On display are the colourful coastal depictions by E.J. Hughes, the unique surrealism of Jack Shadbolt, the abstract expressionism of Gordon Smith, and impressive selections of Vancouver’s internationally famous photo conceptualists, as well as recent art by contemporary First Nation artists such as Dana Claxton.

Departure from Nanaimo, 1964, E. J. Hughes

Departure from Nanaimo, 1964, E. J. Hughes

Butterfly Transformation Theme, 1981, Jack Shadbolt

Butterfly Transformation Theme, 1981, Jack Shadbolt

Winterscape, 1991, Gordon Smith

Winterscape, 1991, Gordon Smith

Paint Up #1, 2010, Dana Claxton

Paint Up #1, 2010, Dana Claxton

When we visited last month, the temporary exhibition featured Mexican Modernists including works by Diego Rivera, David Alfaro Siqueiros, Jose Clemente Orozco and Rufino Tamayo.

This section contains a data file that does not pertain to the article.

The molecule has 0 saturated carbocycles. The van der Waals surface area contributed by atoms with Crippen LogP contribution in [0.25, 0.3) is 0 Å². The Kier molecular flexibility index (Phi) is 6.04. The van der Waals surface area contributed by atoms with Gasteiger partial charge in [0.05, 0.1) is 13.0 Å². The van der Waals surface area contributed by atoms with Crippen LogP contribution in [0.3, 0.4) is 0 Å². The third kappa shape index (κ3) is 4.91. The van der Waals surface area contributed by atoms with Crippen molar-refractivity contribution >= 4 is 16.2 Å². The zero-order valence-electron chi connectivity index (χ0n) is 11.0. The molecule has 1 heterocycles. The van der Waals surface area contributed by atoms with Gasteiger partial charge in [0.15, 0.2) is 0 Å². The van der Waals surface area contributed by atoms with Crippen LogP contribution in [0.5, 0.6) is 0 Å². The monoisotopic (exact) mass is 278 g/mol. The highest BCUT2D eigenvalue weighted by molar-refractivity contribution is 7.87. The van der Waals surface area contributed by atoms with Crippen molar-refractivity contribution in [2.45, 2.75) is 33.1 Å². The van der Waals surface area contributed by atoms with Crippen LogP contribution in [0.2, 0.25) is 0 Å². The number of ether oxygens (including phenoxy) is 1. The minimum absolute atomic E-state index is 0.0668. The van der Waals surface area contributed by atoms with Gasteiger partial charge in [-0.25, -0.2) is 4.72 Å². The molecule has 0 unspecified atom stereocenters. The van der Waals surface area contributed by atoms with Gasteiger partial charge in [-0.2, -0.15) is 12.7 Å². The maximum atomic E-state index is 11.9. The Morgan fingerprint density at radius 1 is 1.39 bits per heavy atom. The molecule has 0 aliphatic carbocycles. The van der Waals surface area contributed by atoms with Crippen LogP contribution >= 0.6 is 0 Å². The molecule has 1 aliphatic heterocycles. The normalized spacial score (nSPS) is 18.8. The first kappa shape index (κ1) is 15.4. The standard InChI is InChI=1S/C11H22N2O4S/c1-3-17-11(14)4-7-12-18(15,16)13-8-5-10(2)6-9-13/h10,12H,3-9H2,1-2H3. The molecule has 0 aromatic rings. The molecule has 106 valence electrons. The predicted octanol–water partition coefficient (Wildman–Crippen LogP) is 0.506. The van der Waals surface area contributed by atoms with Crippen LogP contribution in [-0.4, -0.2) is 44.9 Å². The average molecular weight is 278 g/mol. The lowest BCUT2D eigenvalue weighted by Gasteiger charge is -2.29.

Maternidad - Diego Rivera

Maternidad – Diego Rivera

As a long-time admirer of the Mexican Muralists, and “Los Tres Grandes” (The Big Three – Rivera, Orozco, Siqueiros) in particular, I was disappointed in the way the exhibition was mounted. With the technological advances available to curators today, especially image projection, it is regrettable that an effort was not made to link the individual paintings on display with the artists’ much more culturally and historically significant works – their murals. Spreading so few paintings over several nearly empty galleries didn’t help either.

The Audain Art Museum is part of a growing trend of wealthy art collectors opting to build their own museums in order to display their personal collections. Granted this seems to be a more prevalent practice in the USA and Europe than in Canada but such developments must have a significant impact on the collections and fundraising strategies of public institutions.